Starship Technologies’ robots are 99 percent autonomous and deliver within a two-mile radius.
Photo courtesy of Starship Technologies

On Jan. 18, 2017, people living in Washington D.C. and Redwood City, California became the first cities in the country to order food and have it delivered to their homes by robot.

Starship Technologies, a startup based in Estonia, developed six-wheeled robots that are under two feet tall, travel about two miles per hour and weigh around 40 pounds. In partnership with food delivery services Postmates and DoorDash, the robots are the first step towards automated food delivery in the U.S. The New York Times recently called Starship’s robots “a glimpse of the future.” While each robot currently requires a handler, the hope is that they will soon be able to share the sidewalks and make deliveries without supervision.

Catherine Melson, the Economic Development Manager in Redwood City, had a direct hand in bringing the robots to her city. Located in the heart of Silicon Valley, the city is also home to a Starship office that opened in December 2016. Melson explains to Produce Grower what the robots offer her community.

Produce Grower: What makes Redwood City an ideal fit for this program? And how did the partnership between Redwood City and Starship Technologies, a British company based in Estonia, come to be?

Catherine Melson: Redwood City is a great fit for a new technology such as autonomous robots. Redwood City has always been a hub of innovation, and with our location as part of Silicon Valley, we have come to expect and adopt the new technologies that are generated by the great companies that locate here.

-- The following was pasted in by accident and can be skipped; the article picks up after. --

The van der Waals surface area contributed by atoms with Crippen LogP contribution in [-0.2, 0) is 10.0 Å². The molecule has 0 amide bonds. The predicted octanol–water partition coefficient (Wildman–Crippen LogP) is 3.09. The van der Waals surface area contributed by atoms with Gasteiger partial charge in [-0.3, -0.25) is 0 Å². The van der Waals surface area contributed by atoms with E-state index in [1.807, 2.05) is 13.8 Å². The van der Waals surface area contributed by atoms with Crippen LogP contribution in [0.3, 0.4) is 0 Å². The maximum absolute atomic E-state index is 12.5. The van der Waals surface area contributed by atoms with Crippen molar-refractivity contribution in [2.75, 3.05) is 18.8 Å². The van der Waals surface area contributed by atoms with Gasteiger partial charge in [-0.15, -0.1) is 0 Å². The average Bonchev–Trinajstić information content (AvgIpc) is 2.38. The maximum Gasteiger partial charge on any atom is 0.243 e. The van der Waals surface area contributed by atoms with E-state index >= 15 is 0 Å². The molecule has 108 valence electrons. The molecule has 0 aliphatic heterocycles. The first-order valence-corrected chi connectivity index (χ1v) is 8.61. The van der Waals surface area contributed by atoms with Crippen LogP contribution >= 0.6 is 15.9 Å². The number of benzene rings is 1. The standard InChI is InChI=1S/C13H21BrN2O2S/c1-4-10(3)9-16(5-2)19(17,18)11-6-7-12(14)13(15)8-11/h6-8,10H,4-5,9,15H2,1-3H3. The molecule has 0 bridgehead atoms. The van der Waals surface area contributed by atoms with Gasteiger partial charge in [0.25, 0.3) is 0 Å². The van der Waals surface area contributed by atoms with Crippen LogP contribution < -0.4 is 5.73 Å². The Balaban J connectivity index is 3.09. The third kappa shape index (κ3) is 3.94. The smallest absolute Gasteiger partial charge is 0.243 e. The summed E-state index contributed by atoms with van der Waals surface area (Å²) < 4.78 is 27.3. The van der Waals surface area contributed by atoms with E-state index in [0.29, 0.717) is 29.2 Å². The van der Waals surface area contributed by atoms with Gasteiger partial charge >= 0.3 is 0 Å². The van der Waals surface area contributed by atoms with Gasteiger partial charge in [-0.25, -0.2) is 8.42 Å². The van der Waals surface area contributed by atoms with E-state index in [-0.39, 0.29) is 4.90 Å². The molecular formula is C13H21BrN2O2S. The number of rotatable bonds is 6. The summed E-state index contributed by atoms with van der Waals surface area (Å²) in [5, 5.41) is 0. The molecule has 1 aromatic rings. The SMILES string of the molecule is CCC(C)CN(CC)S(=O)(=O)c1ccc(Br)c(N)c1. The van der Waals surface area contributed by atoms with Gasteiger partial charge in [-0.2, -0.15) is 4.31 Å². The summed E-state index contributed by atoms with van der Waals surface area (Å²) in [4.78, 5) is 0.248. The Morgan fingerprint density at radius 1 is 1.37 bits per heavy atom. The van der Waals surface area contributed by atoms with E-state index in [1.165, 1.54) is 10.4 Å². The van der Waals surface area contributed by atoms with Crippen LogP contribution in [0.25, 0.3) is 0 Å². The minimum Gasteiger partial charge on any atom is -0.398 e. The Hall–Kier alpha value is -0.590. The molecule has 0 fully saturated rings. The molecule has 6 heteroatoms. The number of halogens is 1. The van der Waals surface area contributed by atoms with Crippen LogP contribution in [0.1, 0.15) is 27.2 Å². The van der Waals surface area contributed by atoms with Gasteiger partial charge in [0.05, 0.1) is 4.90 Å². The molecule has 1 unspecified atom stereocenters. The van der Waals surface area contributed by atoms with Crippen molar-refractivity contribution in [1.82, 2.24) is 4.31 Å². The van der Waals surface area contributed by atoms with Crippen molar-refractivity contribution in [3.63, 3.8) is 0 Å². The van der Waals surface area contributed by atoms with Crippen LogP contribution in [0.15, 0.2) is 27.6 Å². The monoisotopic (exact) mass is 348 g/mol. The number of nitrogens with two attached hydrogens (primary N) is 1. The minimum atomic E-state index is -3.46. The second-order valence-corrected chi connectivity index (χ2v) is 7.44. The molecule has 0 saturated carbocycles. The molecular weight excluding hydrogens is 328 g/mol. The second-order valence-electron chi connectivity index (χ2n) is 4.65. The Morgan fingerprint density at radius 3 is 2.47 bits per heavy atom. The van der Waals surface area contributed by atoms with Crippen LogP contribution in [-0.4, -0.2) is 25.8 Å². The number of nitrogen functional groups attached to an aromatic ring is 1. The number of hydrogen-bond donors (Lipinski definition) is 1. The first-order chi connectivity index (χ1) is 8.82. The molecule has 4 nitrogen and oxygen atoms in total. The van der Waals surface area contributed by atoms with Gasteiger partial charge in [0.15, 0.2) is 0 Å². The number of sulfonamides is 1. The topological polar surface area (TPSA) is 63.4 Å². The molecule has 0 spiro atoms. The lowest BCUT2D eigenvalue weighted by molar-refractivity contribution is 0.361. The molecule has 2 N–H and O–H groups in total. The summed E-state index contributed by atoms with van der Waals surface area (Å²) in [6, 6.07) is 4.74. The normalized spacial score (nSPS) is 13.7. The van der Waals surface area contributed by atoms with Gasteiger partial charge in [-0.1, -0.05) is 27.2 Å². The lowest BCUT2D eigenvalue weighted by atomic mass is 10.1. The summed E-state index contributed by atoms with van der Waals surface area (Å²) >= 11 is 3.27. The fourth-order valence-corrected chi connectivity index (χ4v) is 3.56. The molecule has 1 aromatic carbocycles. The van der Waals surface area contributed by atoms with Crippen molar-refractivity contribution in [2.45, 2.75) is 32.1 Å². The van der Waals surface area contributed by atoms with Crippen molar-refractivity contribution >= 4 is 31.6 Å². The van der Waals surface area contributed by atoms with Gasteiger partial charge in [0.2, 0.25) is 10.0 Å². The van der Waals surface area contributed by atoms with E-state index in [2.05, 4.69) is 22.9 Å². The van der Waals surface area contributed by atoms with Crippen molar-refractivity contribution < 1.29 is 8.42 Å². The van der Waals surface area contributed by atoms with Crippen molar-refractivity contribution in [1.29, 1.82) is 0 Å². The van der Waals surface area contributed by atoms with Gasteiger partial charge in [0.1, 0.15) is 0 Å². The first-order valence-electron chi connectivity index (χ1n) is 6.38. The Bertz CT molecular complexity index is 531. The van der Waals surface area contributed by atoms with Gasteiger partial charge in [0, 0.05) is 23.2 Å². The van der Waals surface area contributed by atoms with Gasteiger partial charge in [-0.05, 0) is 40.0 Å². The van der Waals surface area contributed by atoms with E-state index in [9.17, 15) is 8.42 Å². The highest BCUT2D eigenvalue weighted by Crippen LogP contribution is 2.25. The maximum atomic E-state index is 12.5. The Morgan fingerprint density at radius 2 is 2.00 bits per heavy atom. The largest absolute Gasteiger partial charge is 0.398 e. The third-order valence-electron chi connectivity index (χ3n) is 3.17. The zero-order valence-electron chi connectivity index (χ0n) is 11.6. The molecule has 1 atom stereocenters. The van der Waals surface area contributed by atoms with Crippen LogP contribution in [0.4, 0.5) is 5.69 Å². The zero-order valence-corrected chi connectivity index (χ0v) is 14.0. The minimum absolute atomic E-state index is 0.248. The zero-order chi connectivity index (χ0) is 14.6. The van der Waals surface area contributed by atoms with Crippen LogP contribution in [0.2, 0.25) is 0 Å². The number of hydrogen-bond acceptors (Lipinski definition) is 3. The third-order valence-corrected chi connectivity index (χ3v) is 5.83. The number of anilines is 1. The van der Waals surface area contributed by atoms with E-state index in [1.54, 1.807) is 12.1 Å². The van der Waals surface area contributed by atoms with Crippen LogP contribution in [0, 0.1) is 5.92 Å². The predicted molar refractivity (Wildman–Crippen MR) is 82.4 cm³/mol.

Catherine Melson
Headshot courtesy of Catherine Melson

The director of San Mateo County Economic Development Association (SAMCEDA), Roseanne Foust, introduced us to Starship Technologies. She had met them at an event and felt that Redwood City would be a great fit for their robots.

PG: This program has been operational since December. How has the program performed to date?

CM: The city approved the program in December and Starship began deliveries in February. To date, the program has run smoothly with no issues reported.

PG: The technology is designed to deliver food directly to people’s homes. What type of food will be available for delivery?

CM: The initial deliveries will focus on items from restaurants and bakeries. When customers place their orders, they will be able to choose the robot as their means of delivery versus other delivery options that are available. Ultimately, the service can be used for groceries, other durable goods like clothing, shoes or even library books.

PG: This is a pilot program. What do you hope to accomplish with it? What would have to happen for it to be implemented long term?

CM: The initial approval was for a nine-month program to allow Starship to operate in Redwood City. We hope that the program is a success and Starship chooses to continue to operate in Redwood City. If they do choose to continue, and we have had a successful implementation, then the city will consider extending the program for another period of time or even as a long-term program.